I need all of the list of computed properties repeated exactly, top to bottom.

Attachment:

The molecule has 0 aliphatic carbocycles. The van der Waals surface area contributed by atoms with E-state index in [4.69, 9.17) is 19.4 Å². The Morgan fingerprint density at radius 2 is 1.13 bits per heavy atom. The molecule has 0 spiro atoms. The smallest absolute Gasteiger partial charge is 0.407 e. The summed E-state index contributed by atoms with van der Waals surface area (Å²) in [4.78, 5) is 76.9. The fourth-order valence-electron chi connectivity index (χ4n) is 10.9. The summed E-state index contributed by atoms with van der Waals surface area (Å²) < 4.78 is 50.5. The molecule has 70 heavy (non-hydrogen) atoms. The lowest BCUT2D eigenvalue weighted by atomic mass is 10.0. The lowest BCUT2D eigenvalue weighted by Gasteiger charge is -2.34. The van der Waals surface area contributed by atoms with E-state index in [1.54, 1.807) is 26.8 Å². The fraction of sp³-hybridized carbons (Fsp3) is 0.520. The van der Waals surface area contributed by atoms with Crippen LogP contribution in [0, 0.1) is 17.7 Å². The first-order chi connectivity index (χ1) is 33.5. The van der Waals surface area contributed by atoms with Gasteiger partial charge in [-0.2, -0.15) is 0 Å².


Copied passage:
The molecule has 0 aliphatic carbocycles. The van der Waals surface area contributed by atoms with E-state index in [4.69, 9.17) is 19.4 Å². The Morgan fingerprint density at radius 2 is 1.13 bits per heavy atom. The molecule has 0 spiro atoms. The smallest absolute Gasteiger partial charge is 0.407 e. The summed E-state index contributed by atoms with van der Waals surface area (Å²) in [4.78, 5) is 76.9. The fourth-order valence-electron chi connectivity index (χ4n) is 10.9. The summed E-state index contributed by atoms with van der Waals surface area (Å²) < 4.78 is 50.5. The molecule has 70 heavy (non-hydrogen) atoms. The lowest BCUT2D eigenvalue weighted by atomic mass is 10.0. The lowest BCUT2D eigenvalue weighted by Gasteiger charge is -2.34. The van der Waals surface area contributed by atoms with E-state index in [1.54, 1.807) is 26.8 Å². The fraction of sp³-hybridized carbons (Fsp3) is 0.520. The van der Waals surface area contributed by atoms with Crippen LogP contribution in [0, 0.1) is 17.7 Å². The first-order chi connectivity index (χ1) is 33.5. The van der Waals surface area contributed by atoms with Gasteiger partial charge in [-0.2, -0.15) is 0 Å².